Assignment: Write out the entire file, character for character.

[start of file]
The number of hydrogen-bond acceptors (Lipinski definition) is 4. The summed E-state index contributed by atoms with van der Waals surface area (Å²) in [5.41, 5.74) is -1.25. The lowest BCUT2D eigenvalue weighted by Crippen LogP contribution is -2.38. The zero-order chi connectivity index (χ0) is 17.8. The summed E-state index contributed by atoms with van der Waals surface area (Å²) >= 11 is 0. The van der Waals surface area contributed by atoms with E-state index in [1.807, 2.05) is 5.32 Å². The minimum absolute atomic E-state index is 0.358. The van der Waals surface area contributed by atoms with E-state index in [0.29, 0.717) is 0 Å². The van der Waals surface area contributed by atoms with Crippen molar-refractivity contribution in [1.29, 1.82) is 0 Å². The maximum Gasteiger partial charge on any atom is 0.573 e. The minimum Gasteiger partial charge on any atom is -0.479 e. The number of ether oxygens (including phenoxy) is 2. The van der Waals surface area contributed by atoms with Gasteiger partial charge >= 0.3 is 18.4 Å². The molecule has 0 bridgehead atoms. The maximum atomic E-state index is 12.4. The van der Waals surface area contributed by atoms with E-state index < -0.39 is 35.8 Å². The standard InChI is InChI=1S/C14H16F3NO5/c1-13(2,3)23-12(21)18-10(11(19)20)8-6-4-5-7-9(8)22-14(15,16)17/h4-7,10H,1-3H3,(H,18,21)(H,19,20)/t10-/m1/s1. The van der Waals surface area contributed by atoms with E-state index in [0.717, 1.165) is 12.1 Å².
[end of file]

The number of hydrogen-bond acceptors (Lipinski definition) is 4. The summed E-state index contributed by atoms with van der Waals surface area (Å²) in [5.41, 5.74) is -1.25. The lowest BCUT2D eigenvalue weighted by Crippen LogP contribution is -2.38. The zero-order chi connectivity index (χ0) is 17.8. The summed E-state index contributed by atoms with van der Waals surface area (Å²) >= 11 is 0. The van der Waals surface area contributed by atoms with E-state index in [1.807, 2.05) is 5.32 Å². The minimum absolute atomic E-state index is 0.358. The van der Waals surface area contributed by atoms with E-state index in [0.29, 0.717) is 0 Å². The van der Waals surface area contributed by atoms with Crippen molar-refractivity contribution in [1.29, 1.82) is 0 Å². The maximum Gasteiger partial charge on any atom is 0.573 e. The minimum Gasteiger partial charge on any atom is -0.479 e. The number of ether oxygens (including phenoxy) is 2. The van der Waals surface area contributed by atoms with Gasteiger partial charge >= 0.3 is 18.4 Å². The molecule has 0 bridgehead atoms. The maximum atomic E-state index is 12.4. The van der Waals surface area contributed by atoms with E-state index < -0.39 is 35.8 Å². The standard InChI is InChI=1S/C14H16F3NO5/c1-13(2,3)23-12(21)18-10(11(19)20)8-6-4-5-7-9(8)22-14(15,16)17/h4-7,10H,1-3H3,(H,18,21)(H,19,20)/t10-/m1/s1. The van der Waals surface area contributed by atoms with E-state index in [0.717, 1.165) is 12.1 Å².